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The fact remains that the Gowda-Laloo duo—with V.P. Singh as friend, philosopher and guide—effectively comprises the party leadership today. Gowda definitely initiated the 'oust Hegde' campaign which succeeded a day after the United Front government won the trust vote. But the fact that Laloo Yadav and V.P. Singh have no love lost for Hegde, ensured that the die was cast the moment the move was launched.
Laloo has for long resented Hegde's stand on the JD's social justice plank, and the former Karnataka chief minister has been one of V.P. Singh's chief critics. Many in the JD—and even the UF—feel that Hegde, with his incessant sniping at the "dehati (rustic) Deve Gowda" and his support to the President's decision to invite the BJP to form the government over the "opportunistic UF-Congress alliance", got what was coming to him as he proved a bad loser.
But the speed at which Gowda and his supporters moved came as a surprise. Senior leaders, including Gowda, Laloo Yadav, Sha-rad Yadav, Biju Patnaik and C.M. Ibrahim went into a huddle at Bihar Bhawan late on June 12, and Laloo Yadav had his five-page expulsion order ready the next day. "My assessment was that Hegde had been mar-ginalised and would have no more than nuisance value even in Karnataka. And that Gowda would perhaps monitor his moves to prevent him springing a surprise. But not this," said a senior JD leader in Delhi.
What worries some partymen, however, is that Gowda not only bears a grudge and is not given to forgive easily, despite his humble man persona, but that he is singleminded when he gets an opportunity to demolish an opponent. And that he is letting a 'parochial' view tainted by caste rivalry—Hegde is a Lingayat while Gowda, a Vokkaligga—colour his vision. The fact that he has been seen to act in unseemly haste is one fall-out of the whole affair. The other has been that his ruthlessness has been manifest in extreme heavy-handedness. Even the NDTV news programme Tonight was blocked on June 14—it carried interviews with Hegde and Karnataka Chief Minister J.H. Patel in which both leaders were critical of Gowda.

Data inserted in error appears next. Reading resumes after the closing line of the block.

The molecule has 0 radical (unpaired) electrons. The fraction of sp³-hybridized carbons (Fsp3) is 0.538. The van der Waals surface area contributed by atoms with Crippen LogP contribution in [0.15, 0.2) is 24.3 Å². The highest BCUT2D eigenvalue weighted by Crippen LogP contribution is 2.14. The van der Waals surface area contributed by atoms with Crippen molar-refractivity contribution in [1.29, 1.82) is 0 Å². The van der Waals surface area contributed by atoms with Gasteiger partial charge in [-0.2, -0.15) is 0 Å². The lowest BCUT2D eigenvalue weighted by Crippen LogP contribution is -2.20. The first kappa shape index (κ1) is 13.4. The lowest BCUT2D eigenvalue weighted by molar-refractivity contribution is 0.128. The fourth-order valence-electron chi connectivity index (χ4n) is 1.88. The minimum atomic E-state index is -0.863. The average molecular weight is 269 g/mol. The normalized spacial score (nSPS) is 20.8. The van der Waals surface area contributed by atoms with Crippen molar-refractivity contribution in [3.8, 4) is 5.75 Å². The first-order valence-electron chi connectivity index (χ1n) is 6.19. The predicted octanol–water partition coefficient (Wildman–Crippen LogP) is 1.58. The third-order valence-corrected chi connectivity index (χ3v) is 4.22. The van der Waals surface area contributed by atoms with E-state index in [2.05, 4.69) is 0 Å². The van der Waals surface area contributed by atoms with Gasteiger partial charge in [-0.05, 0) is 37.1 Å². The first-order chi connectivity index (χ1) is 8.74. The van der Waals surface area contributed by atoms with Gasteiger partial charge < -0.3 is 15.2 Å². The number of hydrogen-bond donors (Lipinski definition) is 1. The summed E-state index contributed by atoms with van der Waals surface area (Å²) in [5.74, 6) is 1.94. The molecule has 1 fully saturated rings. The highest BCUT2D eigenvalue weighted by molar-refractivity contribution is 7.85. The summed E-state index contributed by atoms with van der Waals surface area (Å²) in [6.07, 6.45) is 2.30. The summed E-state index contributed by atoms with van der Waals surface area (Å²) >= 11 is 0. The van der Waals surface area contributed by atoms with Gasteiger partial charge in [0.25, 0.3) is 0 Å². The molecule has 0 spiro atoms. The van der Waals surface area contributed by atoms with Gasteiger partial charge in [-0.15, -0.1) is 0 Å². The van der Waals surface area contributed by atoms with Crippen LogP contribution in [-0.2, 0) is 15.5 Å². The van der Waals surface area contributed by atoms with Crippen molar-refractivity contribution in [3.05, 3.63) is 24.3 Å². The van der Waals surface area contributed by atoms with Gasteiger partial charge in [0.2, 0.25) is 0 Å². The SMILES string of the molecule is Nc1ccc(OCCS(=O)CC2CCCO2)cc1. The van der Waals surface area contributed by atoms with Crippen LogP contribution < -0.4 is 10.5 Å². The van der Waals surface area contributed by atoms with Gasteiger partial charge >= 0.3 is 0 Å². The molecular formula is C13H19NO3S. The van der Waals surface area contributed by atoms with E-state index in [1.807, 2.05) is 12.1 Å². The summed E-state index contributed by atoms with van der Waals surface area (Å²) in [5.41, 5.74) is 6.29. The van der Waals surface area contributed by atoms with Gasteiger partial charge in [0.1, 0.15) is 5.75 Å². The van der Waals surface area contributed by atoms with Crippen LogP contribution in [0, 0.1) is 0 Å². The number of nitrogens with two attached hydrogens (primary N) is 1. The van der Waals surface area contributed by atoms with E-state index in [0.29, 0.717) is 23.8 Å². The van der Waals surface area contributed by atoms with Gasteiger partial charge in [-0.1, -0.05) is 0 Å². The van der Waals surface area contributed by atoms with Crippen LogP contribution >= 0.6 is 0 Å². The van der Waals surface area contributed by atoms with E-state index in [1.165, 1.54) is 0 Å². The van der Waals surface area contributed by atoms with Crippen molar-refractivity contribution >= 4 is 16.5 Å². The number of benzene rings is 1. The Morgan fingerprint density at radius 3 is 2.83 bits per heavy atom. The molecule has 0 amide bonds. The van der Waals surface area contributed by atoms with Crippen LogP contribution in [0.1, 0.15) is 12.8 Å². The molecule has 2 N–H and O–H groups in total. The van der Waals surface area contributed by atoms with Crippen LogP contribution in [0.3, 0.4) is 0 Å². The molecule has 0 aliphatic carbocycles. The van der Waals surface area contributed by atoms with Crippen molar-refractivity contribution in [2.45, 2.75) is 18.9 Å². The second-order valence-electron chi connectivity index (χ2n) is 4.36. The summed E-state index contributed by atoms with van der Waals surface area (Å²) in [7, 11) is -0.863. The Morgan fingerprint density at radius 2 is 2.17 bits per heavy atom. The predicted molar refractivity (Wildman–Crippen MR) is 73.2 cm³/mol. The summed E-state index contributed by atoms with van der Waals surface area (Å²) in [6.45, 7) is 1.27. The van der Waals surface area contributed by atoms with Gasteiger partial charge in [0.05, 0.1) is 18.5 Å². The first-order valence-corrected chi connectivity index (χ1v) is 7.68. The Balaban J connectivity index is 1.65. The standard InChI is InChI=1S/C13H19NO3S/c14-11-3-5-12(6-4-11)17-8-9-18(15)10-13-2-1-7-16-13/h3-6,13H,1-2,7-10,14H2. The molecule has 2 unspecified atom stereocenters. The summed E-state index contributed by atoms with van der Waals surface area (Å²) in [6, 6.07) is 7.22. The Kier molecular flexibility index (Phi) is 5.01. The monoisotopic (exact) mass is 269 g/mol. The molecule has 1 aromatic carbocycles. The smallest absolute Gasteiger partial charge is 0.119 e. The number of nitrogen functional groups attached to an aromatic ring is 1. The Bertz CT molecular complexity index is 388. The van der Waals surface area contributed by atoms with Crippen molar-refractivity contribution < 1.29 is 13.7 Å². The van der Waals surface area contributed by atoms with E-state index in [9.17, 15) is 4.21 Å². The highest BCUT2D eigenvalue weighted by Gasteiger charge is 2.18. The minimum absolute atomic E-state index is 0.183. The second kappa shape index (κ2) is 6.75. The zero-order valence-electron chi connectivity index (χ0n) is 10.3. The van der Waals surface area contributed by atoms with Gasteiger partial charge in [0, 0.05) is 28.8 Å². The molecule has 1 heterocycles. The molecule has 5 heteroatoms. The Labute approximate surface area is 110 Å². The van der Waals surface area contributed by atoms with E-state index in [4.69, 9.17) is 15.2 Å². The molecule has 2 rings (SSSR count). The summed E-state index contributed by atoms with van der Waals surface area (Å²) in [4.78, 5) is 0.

While there is near-unanimity within the JD that Hegde was "blinded" by his rivalry with Gowda and that he had gone too far this time, the party's action has led to some discord. A majority of leaders are glad that the party's Mandal line and its proponents have emerged on top and that Gowda has shown that he is no pushover—iron fist in velvet glove, et al. But there are others, including the likes of Sharad Yadav, Biju Patnaik and even I.K. Gujral, who were not too happy with the manner in which the decision was taken but fell in line.
It is perhaps on realising this that Hegde, at a press conference in Bangalore on June 15, did not once rule out a possible reconciliation. That his expulsion will have no major impact on the national party is evident. But in state politics as well, Hegde does not seem to command the support of even one-third of the 116 JD MLAs. While some Hegde supporters view his expulsion as an "opportunity to strike back", they admit that as things stand, it would be difficult to destabilise the Patel government. That there have been no resignations in support of Hegde—though five ministers have expressed regret—indicates that even his supporters do not want to take hasty steps.
Chief Minister Patel, who was authorised by his cabinet to talk to the central leadership to effect a rapprochement, cancelled his trip to Delhi, saying that "there was no meeting point between the leaders". Even if and when "reconciliation talks" are initiated, there is no telling which way they will go. According to Laloo Yadav, "if Hegde realises his mistakes and submits a written apology I may consider it." A clear upping of the ante, though the final word will obviously be Deve Gowda's.